Phytoplankton are free-floating and drifting plants, found in the ocean, and comprise the first link in the food chain. Diatoms are an important component of Antarctic marine phytoplankton and number about 100 species; other groups, the "dino-flagellates" with about 70 species, and the silico-flagellates are present also. These phytoplankton, usually single-celled and microscopic, play the key photosynthetic role by converting solar energy into chemical energy. Concentrations of diatoms are seen as a greenish discoloration of surface waters. Phytoplankton-laden waters provide food for krill and countless other tiny floating animals (the zooplankton), which are themselves consumed by carnivores.

Seasonal and geographical variations in the amount of phytoplankton are conspicuous in the Southern Ocean. Large standing "crops" of these miniscule plants are found in the Scotia Sea, west of the Antarctic Peninsula and in the Ross Sea. (Note how marine biologist Robin Ross talks of plankton as the "grasses" of the Antarctic in program 3.) Small standing crops are more typical of the oceanic regions, i.e. away from the coast.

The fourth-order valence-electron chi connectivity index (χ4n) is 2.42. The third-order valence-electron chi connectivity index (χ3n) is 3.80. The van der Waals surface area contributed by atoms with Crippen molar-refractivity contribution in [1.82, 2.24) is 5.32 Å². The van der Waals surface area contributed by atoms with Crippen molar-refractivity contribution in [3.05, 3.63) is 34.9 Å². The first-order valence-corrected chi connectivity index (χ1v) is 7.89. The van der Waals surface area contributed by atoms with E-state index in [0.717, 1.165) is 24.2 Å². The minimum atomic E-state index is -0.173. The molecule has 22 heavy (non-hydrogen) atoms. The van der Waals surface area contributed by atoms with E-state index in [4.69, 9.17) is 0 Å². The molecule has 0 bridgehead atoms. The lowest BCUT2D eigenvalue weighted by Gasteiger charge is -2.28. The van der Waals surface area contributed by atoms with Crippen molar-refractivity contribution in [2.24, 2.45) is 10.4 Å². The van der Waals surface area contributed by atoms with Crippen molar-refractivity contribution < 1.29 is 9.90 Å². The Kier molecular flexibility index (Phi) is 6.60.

• Antarctic phytoplankton food of antarctic krill (Euphausia superba)
Images and information about phytoplankton in Antarctica including links to articles.
 • Antarctic Algae
Images and background information on algae in Antarctica.
 • Antarctic Biology and Medicine
Information about the biological ecosystems of Antarctica and how the animals adapt to the extreme climate.
 • Underwater Field Guide to Ross Island & McMurdo Sound, Antarctica
Images of the organisms living on Ross Island and McMurdo Sound.
 • Prehistory
More background information on the prehistory of Antarctica.